It is unlikely that any one formulation of tissue glue will be adequate for all applications. For example, fixing fragments of bone after significant bone trauma is likely to require an adhesive with a different modulus and strength to that required for adherence of pericardium during cardiovascular surgery. It is also likely that the sealant and hemostatic properties of these two products will need to be different. For example, to stick pericardial tissues together, the surgeon will be concerned with avoiding surgical adhesions and excessive fibrosis that might lead to problems during revision surgery. In the example of bone repair, rapid rehabilitation and avoidance of non-unions during fracture healing is a major challenge: this would suggest looking for a glue that encourages osteoblast activity and does not form an impenetrable barrier for cellular in- growth, but which can also tolerate the static and dynamic forces put upon bone.

Recently, new technologies have appeared on the market to address the need for adhesion prevention. These products have been formulated to be approvable by the FDA through device regulation routes; thus, in addition to providing a physical barrier, these products also may have some subsidiary active mechanism to achieve their objective.

Delivery Systems

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Source: CryoLife

In parallel with new products, in several instances new delivery systems have had to be developed. Surgeons also experiment with these products in an effort to produce superior results. A surgeon may, for example, mix a sealant with a few ml of saline to gain greater control over product application. Development of these delivery systems may be driven by several factors, such as: to improve the speed and ease of surgical procedures; to facilitate complex procedures that would otherwise be less successful; to better access a particular tissue; or to avoid premature mixing of two components, thus providing better control of the gluing process. New delivery systems have evolved to spray liquid hemostat solutions such as thrombin onto surgical sites to improve speed of hemostasis. Fibrin sealant is supplied as two powders that need to be solubilized and then mixed immediately prior to application to the surgical site. This has led to the development of a number of sophisticated medical delivery devices, and companies like Baxter aredeveloping single component systems that are already solubilized for immediate use in the surgical theater.

Cyanoacrylate adhesive for surgical closure is a topical-only treatment that eventually sloughs off the top surface of the wound. The product is applied to the surface of the skin to form a glue film that secures apposition of the cut edges of the incision. Currently, the cyanoacrylate is supplied in a device that aids the curing of the adhesive and ensures its safe handling and application.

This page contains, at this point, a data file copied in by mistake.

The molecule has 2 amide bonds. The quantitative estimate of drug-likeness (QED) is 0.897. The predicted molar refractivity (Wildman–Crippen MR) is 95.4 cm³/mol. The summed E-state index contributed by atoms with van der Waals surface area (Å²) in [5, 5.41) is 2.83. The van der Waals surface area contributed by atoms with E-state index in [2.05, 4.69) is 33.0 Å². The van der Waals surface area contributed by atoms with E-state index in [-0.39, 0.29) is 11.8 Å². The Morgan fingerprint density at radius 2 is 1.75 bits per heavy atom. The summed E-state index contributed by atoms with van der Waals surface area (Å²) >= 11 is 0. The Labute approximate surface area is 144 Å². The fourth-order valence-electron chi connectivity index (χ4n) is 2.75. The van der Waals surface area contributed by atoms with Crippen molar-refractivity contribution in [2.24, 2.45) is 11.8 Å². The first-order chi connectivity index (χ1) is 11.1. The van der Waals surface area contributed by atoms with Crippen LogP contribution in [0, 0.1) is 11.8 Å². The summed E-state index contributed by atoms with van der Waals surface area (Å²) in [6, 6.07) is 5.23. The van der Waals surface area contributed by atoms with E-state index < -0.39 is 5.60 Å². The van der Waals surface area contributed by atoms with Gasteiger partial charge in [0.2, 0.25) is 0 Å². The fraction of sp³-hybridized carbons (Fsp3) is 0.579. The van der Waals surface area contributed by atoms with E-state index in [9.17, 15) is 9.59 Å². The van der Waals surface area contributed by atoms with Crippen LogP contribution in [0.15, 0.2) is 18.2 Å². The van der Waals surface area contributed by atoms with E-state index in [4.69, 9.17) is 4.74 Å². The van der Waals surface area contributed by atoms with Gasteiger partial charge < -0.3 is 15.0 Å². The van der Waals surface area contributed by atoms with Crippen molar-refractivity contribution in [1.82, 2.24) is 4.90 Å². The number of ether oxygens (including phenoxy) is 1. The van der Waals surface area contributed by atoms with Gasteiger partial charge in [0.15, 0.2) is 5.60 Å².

Several fairly sophisticated delivery systems for new sealant and glue products have been developed or are currently under development. As new procedures are developed for cyanoacrylate and new glues, new devices will be required to aid the procedure. The devices will contribute an increasing proportion of the value associated with the gluing process.

Sophisticated surgical instruments are being developed to facilitate the application in each new indication for new high-strength glue products. High-strength glues are increasingly being utilized to repair vascular joints in coronary bypass operations. Customized instrumentation is designed to hold vessels in place and facilitate the application of exact amounts of adhesive and to avoid subsequent delays from leakage, or imperfect integration of the grafted tissues.


Source: MedMarket Diligence, LLC; Report #S190, “Worldwide Surgical Sealants, Glues, Wound Closure and Anti-Adhesion Markets, 2010-2017.”

Where will medicine be 20 years from now?

My answer from this question on Quora.

I can answer this question, at least speculatively, from the perspective of clinical practice and medical technology. The other side of “where medicine will be” is the question of healthcare delivery systems, reimbursement, etc. To get that part of it out of the way, it is clear that some form of reform in healthcare will result in a consolidation of the infrastructure paying for and managing patient populations. The infrastructure is bloated and expensive, unnecessarily adding to costs that neither the federal government nor individuals can sustain. This is not to say that I predict movement to a single payer system — that is just one perceived solution to the problem. There are far too many costs in healthcare that offer no benefits in terms of quality; indeed, such costs are a true impediment to quality. Funds that go to infrastructure (insurance companies and other intermediaries and the demands they put on healthcare delivery work directly against quality of care. So, whether it is Obamacare, a single payer system, state administered healthcare (exchanges) or some other as-yet-unidentified form, there will be change in how healthcare is delivered from a cost/management perspective.